‘Hau Giang Province has around 1,000 hectares of winter-spring rice being affected by the saltwater intrusion but the loss is insignificant. Currently, farmers have already harvested hundreds of hectares of early winter-spring rice with fairly high productivity of above 7.7 tons per hectare. However, the price of paddy currently slightly drops compared to that at the beginning of the crop,’ said Mr. Tran Chi Hung, Director of the Department of Agriculture and Rural Development of Hau Giang Province.
Mr. Nguyen Van Ut, one of the farmers in Vi Thuy District of Hau Giang Province who had harvested winter-spring rice at the beginning of February this year, said that fresh paddy fetched VND5,500 per kilogram, bringing in a profit of nearly VND20 million per hectare. Now, the price of paddy is much lower.
‘Traders currently deposit to buy winter-spring rice of local farmers at VND4,700-VND4,800 per kilogram, down nearly VND200 per kilogram compared to last week. However, there are fewer traders making deposits than previous years,’ said Mr. Dien Van Banh, a farmer in Phung Hiep District in Hau Giang Province.
This is also the concern of other farmers in provinces in the Mekong Delta when they start to harvest the winter-spring rice crop. Meanwhile, saltwater intrusion and drought will continue to impact negatively on the area of the upcoming summer-autumn rice crop. Therefore, provinces need to encourage farmers to cultivate salt-tolerant rice varieties and apply advanced cultivation methods to save water during the dry season.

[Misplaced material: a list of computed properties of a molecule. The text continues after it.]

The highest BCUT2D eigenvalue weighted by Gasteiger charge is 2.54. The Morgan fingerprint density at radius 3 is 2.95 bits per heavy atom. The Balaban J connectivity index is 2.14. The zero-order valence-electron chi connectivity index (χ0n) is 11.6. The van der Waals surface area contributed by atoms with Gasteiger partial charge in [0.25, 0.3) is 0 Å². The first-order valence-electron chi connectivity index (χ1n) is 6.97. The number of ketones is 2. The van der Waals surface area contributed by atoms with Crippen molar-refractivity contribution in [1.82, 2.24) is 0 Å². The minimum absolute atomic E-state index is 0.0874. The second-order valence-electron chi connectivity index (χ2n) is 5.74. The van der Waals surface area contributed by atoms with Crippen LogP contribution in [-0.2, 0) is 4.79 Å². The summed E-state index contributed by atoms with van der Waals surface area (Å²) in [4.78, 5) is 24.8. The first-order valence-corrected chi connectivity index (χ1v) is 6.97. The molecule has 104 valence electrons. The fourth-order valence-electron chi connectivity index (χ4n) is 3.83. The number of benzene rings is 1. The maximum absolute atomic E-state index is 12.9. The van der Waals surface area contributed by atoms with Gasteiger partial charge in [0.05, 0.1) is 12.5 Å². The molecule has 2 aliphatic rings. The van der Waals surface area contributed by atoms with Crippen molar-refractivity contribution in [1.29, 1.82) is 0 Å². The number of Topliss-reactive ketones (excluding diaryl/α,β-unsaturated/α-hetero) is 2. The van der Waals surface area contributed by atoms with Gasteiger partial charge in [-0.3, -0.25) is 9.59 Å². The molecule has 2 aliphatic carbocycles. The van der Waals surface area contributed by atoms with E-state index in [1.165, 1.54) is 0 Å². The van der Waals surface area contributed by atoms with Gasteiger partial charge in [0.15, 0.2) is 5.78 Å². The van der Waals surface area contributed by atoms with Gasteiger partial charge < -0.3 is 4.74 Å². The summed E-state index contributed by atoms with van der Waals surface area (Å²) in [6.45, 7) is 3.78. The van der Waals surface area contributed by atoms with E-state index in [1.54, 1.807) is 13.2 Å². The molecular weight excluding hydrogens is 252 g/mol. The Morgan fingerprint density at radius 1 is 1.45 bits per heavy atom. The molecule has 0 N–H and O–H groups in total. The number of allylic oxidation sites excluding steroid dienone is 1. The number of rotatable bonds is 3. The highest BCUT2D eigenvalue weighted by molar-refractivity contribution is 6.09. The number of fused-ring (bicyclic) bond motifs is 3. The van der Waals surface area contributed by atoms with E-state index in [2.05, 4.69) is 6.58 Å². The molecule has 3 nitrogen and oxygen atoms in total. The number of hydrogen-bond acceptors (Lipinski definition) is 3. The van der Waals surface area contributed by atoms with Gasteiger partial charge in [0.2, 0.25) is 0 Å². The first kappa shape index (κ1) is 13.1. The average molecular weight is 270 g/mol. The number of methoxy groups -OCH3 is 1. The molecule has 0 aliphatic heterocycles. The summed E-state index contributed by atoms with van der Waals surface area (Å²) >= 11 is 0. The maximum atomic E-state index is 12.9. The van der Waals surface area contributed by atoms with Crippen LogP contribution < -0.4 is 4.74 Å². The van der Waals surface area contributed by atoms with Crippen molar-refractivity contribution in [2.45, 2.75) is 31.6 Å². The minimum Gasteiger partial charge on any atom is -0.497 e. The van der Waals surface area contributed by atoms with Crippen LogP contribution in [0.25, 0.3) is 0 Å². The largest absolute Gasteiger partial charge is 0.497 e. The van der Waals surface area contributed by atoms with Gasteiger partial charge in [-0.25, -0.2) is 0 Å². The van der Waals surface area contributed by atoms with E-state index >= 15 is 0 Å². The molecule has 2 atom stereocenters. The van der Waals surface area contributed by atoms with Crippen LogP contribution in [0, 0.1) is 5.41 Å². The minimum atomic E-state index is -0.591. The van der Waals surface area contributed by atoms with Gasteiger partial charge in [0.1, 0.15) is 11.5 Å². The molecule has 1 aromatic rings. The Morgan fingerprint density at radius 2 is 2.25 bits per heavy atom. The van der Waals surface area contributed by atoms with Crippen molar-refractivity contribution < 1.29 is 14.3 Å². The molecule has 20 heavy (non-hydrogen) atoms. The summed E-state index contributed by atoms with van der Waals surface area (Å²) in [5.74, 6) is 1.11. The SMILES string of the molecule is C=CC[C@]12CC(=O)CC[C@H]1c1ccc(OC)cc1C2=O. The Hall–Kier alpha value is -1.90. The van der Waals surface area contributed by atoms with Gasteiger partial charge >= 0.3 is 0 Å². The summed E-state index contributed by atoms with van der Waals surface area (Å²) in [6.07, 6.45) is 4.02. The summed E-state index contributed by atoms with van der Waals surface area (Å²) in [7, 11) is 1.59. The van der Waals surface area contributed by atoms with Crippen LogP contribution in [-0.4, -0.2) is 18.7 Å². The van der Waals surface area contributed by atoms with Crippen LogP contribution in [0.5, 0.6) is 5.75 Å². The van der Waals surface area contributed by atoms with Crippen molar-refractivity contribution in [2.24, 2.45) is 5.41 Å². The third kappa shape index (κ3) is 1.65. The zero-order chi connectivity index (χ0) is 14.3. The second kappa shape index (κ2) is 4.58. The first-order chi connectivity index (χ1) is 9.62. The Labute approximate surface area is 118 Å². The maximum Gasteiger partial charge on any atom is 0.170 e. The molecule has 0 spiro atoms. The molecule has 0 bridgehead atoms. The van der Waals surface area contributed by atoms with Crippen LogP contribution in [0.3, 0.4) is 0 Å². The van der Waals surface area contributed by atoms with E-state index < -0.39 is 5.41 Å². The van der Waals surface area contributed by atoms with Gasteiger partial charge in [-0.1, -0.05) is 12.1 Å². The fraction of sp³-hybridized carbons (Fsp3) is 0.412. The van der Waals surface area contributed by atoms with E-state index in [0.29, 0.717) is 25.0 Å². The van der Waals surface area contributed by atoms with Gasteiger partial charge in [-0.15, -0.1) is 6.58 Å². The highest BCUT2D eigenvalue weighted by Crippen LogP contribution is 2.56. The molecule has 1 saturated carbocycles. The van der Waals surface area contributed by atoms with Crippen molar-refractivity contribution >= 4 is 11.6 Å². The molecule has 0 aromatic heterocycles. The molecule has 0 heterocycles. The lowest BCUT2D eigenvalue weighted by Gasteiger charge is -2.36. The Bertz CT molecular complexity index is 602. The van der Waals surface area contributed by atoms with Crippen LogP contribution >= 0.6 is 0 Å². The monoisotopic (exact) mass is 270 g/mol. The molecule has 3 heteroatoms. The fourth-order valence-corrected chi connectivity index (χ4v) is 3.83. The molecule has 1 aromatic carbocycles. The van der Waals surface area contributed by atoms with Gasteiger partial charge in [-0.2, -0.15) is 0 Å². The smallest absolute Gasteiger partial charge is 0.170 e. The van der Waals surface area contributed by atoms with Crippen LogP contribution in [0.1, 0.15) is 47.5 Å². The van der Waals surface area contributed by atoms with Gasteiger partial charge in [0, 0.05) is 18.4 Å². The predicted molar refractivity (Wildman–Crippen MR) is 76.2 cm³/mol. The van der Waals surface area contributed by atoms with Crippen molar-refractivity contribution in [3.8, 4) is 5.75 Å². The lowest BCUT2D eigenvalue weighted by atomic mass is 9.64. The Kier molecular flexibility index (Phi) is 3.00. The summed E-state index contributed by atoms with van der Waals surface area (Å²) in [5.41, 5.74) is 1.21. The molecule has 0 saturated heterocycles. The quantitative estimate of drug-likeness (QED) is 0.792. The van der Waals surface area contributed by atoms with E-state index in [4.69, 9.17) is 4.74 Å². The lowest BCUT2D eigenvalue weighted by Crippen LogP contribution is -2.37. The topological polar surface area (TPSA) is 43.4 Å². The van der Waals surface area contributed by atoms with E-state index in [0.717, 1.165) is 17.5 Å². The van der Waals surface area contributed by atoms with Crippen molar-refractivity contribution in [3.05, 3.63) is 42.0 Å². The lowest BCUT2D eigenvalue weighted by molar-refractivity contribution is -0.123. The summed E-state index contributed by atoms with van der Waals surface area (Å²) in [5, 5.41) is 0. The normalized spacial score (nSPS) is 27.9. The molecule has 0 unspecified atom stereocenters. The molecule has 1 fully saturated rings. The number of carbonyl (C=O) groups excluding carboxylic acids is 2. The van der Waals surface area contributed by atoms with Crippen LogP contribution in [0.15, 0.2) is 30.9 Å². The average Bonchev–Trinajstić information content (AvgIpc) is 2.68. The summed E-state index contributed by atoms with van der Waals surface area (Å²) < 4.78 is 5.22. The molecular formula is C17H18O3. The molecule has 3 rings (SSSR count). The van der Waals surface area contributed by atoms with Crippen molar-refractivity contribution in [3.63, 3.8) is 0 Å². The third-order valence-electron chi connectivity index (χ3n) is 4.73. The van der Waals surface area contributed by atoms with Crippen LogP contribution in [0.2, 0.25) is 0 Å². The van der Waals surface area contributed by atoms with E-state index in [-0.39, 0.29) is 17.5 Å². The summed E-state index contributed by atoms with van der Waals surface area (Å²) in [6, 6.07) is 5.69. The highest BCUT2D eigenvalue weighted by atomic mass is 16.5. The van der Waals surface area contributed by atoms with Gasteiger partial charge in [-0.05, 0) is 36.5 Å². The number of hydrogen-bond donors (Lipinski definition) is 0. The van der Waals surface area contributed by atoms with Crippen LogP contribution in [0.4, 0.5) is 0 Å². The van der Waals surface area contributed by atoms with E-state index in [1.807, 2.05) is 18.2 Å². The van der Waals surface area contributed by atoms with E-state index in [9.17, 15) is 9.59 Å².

According to the Ministry of Industry and Trade, last year, Vietnam exported more than 2 million tons of rice to the Philippines. This year, this market is expected to buy the same or higher amount of rice. The African market will buy about 1 million tons of rice per year. Malaysia will import around 500,000 tons of rice per year. These are markets that Vietnamese enterprises have a higher competitive edge than Thailand’s in terms of price.
Mr. Pham Thai Binh, CEO of Trung An Company, said that at the beginning of this year, his company signed many export contracts to Malaysia, the Philippines, and Germany, with a total value of nearly US$50 million. At present, his company is buying rice from farmers to fulfill its contracts.
Last year, the Vietnamese rice industry made an impressive impression when exporting more than 6.3 million tons of rice, worth US$2.7 billion. The important highlight is that the ST25 rice was voted as the best rice in the world.
The fever of the world’s best rice ST25 has blown a wind of change to the domestic and foreign rice market. The developments of the Covid-19 will definitely affect exports of Vietnam but the impact will not be significant as rice export volume to China merely accounts for 400,000 tons, around 7 percent of total rice exports of Vietnam.
Noticeably, the proportion of fragrant, specialty and high-quality rice accounted for more than 80 percent of rice exports of Vietnam in recent years. Many research institutes, universities, and export enterprises have been focusing on researching and hybridizing high-quality rice varieties for the demand of the market.
According to Associate Professor – Ph.D. Duong Van Chin, Chairman of the Scientific Committee of Loc Troi Group, among the promising rice varieties presented by the Mekong Delta Rice Research Institute recently, OM8 and OM9 rice varieties received good reviews. These two rice varieties might be put together with Loc Troi 28 and ST24 rice varieties to form a group of Vietnamese specialty rice varieties whose export value is more than $1,000 per ton, instead of a few hundreds of US dollars per ton as currently.
This is an important foundation for Vietnamese enterprises to diversify segments for exporting fragrant, and high-quality rice to traditional, and choosy markets.